Syndicated Mexican journalist Francisco Rodrìguez points out that the reform transfers many costs of school maintenance and provisioning to the private sector via padres de familia (parents organizations). As a result schools in wealthy urban/suburban districts would be able to fund construction, classroom aides, cafeteria services and transportation while schools in poverty-wracked areas like those in Guerrero, Michoacan and Oaxaca would deteriorate, increasing the already existent gap between rich and poor school districts.

Mexico dedicates only 5.3 percent of its gross national product to education, far less than most other nations including Ghana, Bolivia, Cuba and Jamaica according to the Economic Cooperation and Development Organization (OCDE). The reform measure includes no new funding for education, and—lamentably complains Ackerman—curtails recruitment of normal school graduates. Nor does it offer opportunities for the 6.2 million school-aged youths who neither are enrolled in school nor have jobs.

Despite the publicity given the disputes and the federal crackdowns like those in Guerrero the majority of Mexican citizens remain aloof from the controversies asserts La Jornada’s Josè Blanco. The haphazardly structured federal education system divided among the federal Secretary of Education, the powerful federal SNTE and the semi-autonomous state unions has created an over abundance of high-paid bureaucrats and a struggling mass of poorly paid teachers, many of whom moonlight in other occupations to make ends meet.

Union marches, blocking highways and schools closures have evoked negative responses from both businesses and private citizens and laws to limit protests or to criminalize them have been proposed by various state legislatures including those in Guerrero and Oaxaca. Regrettably, insists Oaxaca’s Nùñez, government officials refuse to negotiate until they’re forced to do so by actions that inconvenience non-involved citizens.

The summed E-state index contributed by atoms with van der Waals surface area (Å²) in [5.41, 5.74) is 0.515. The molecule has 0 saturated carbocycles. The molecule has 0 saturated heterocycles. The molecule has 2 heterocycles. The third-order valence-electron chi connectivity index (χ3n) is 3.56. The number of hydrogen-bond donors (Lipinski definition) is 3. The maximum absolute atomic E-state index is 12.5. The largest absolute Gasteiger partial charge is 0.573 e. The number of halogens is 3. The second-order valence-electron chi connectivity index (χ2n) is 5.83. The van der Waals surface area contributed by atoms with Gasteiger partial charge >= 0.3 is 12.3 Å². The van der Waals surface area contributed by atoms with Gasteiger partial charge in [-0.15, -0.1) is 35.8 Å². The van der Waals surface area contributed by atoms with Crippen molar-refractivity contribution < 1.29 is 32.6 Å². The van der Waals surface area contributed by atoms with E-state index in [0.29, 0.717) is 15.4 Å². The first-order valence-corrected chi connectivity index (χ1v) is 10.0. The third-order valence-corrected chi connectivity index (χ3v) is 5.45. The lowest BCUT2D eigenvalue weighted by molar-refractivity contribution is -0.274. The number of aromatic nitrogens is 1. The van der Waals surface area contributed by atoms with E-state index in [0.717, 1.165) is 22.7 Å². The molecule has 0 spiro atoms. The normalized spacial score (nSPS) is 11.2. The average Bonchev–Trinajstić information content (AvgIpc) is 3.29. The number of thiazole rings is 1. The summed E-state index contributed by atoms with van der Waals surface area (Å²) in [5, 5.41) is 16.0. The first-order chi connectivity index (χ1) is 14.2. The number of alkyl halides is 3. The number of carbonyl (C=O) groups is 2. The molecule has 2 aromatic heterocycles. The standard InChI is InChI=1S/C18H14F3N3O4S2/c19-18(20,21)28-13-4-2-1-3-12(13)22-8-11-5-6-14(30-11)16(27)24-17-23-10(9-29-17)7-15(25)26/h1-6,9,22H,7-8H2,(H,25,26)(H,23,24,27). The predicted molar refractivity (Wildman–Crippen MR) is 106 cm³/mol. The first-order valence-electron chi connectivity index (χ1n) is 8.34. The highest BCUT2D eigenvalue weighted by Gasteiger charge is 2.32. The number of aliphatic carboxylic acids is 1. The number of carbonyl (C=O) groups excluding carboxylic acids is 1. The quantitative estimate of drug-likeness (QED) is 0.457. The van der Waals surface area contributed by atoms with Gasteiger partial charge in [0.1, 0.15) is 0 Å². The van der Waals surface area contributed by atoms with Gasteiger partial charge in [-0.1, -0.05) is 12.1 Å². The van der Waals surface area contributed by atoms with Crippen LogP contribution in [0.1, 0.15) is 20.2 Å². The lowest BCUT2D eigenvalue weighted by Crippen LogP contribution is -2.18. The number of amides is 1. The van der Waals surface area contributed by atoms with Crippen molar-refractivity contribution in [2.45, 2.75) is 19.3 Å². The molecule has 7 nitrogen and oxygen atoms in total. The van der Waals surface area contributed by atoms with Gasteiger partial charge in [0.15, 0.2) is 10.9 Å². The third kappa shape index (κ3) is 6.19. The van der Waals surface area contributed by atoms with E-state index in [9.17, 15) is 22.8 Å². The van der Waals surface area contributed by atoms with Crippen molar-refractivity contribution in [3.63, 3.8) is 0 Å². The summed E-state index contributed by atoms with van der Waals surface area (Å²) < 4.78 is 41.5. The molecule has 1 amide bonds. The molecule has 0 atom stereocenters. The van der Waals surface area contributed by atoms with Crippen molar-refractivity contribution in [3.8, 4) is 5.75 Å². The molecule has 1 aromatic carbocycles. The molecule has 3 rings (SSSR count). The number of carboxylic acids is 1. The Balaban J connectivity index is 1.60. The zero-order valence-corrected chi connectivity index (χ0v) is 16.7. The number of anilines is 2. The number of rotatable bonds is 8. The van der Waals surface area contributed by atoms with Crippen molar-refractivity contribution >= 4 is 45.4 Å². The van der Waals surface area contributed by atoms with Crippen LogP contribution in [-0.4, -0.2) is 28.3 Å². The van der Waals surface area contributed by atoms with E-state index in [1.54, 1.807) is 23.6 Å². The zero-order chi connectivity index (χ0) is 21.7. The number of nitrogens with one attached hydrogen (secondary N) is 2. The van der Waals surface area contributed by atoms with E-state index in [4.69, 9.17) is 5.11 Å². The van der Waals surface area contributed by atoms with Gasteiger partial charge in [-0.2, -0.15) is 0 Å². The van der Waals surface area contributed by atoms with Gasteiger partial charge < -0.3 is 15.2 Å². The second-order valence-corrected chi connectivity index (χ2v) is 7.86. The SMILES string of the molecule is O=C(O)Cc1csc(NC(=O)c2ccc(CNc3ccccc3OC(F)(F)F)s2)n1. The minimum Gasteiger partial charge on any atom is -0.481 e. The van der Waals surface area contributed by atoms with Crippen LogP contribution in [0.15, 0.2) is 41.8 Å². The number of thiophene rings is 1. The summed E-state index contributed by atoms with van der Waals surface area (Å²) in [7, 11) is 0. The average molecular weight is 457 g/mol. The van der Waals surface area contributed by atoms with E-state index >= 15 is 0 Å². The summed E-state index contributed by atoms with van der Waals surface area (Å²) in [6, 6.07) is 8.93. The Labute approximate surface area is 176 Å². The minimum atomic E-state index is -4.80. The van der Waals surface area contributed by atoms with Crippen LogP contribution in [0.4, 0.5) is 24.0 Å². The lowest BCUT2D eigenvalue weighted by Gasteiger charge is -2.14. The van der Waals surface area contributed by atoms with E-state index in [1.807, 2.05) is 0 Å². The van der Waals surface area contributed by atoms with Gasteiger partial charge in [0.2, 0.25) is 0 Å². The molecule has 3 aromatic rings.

The charges against Gordillo include “illegal operations” of over three billion 265 million pesos (22 million USD) “a minimum part of what she managed,” Carrasco Araizaga reported. Union finances are not subject to audit under Mexican law (an attempt to introduce audits was included in the proposed labor reform bill passed last December but removed prior to passage by President Peña Nieto’s Institutional Revolutionary Party’s Congressional representatives before passage). The counts against Gordillo do not include the millions she apparently spent on her real estate holdings, wardrobe, art and travel. The Mexico daily El Universal reported that over 60 percent of the union dues that Gordillo’s SNTE collected from its teacher members were diverted into private hands.

President Peña Nieto and his Secretary of Education Emilio Chuayffet announced on April 4 that the federal government “will not take a step backward” in enforcing the reform despite “isolated expressions of counter reform.” However, the Director of Central Studies of Mexico’s National University, Axel Didriksson, contends that the so-called “reform” contains “a great vacuum of content” and “lacks precise directions for elevating the spiny and deteriorating educational system.”

Ackerman perceives “a new social movement in favor of humanity” and “a wave of hope to satisfy the enormous thirst for justice that Mexican society feels.” He and journalists like Ricardo Rojo note that the “isolated expressions” are garnering support from other state organizations, particularly in the Estado de Mexico and the Federal District that includes Mexico City. Various national, state and local organizations, including the #YoSoy132 movement and Guerrero’s communal police, have united with Guerrero’s union in its protests and like the federal government have vowed not to retreat.

They have, however, expressed willingness “to negotiate.” Where those negotiations might lead remains undetermined.